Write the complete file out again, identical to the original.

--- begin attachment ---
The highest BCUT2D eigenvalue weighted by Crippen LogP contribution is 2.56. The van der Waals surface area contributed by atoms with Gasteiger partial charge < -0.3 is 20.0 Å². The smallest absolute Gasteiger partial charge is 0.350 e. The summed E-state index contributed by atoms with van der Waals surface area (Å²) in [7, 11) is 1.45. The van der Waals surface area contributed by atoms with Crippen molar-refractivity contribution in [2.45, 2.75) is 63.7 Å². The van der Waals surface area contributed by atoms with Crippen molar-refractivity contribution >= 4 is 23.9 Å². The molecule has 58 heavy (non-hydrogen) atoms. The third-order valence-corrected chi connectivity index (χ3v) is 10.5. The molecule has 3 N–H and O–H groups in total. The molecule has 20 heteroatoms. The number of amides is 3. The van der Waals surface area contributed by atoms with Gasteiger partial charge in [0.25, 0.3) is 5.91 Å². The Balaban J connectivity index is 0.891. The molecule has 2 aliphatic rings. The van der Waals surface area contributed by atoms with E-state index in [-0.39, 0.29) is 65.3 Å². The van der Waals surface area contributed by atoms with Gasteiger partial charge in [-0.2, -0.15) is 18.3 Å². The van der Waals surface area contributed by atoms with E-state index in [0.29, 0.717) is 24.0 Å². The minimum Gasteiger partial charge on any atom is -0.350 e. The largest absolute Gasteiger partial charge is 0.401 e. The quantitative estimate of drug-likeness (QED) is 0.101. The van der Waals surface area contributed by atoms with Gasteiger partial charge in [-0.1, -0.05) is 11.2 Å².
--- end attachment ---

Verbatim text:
The highest BCUT2D eigenvalue weighted by Crippen LogP contribution is 2.56. The van der Waals surface area contributed by atoms with Gasteiger partial charge < -0.3 is 20.0 Å². The smallest absolute Gasteiger partial charge is 0.350 e. The summed E-state index contributed by atoms with van der Waals surface area (Å²) in [7, 11) is 1.45. The van der Waals surface area contributed by atoms with Crippen molar-refractivity contribution in [2.45, 2.75) is 63.7 Å². The van der Waals surface area contributed by atoms with Crippen molar-refractivity contribution >= 4 is 23.9 Å². The molecule has 58 heavy (non-hydrogen) atoms. The third-order valence-corrected chi connectivity index (χ3v) is 10.5. The molecule has 3 N–H and O–H groups in total. The molecule has 20 heteroatoms. The number of amides is 3. The van der Waals surface area contributed by atoms with Gasteiger partial charge in [0.25, 0.3) is 5.91 Å². The Balaban J connectivity index is 0.891. The molecule has 2 aliphatic rings. The van der Waals surface area contributed by atoms with E-state index in [-0.39, 0.29) is 65.3 Å². The van der Waals surface area contributed by atoms with Gasteiger partial charge in [-0.2, -0.15) is 18.3 Å². The van der Waals surface area contributed by atoms with E-state index in [0.29, 0.717) is 24.0 Å². The minimum Gasteiger partial charge on any atom is -0.350 e. The largest absolute Gasteiger partial charge is 0.401 e. The quantitative estimate of drug-likeness (QED) is 0.101. The van der Waals surface area contributed by atoms with Gasteiger partial charge in [-0.1, -0.05) is 11.2 Å².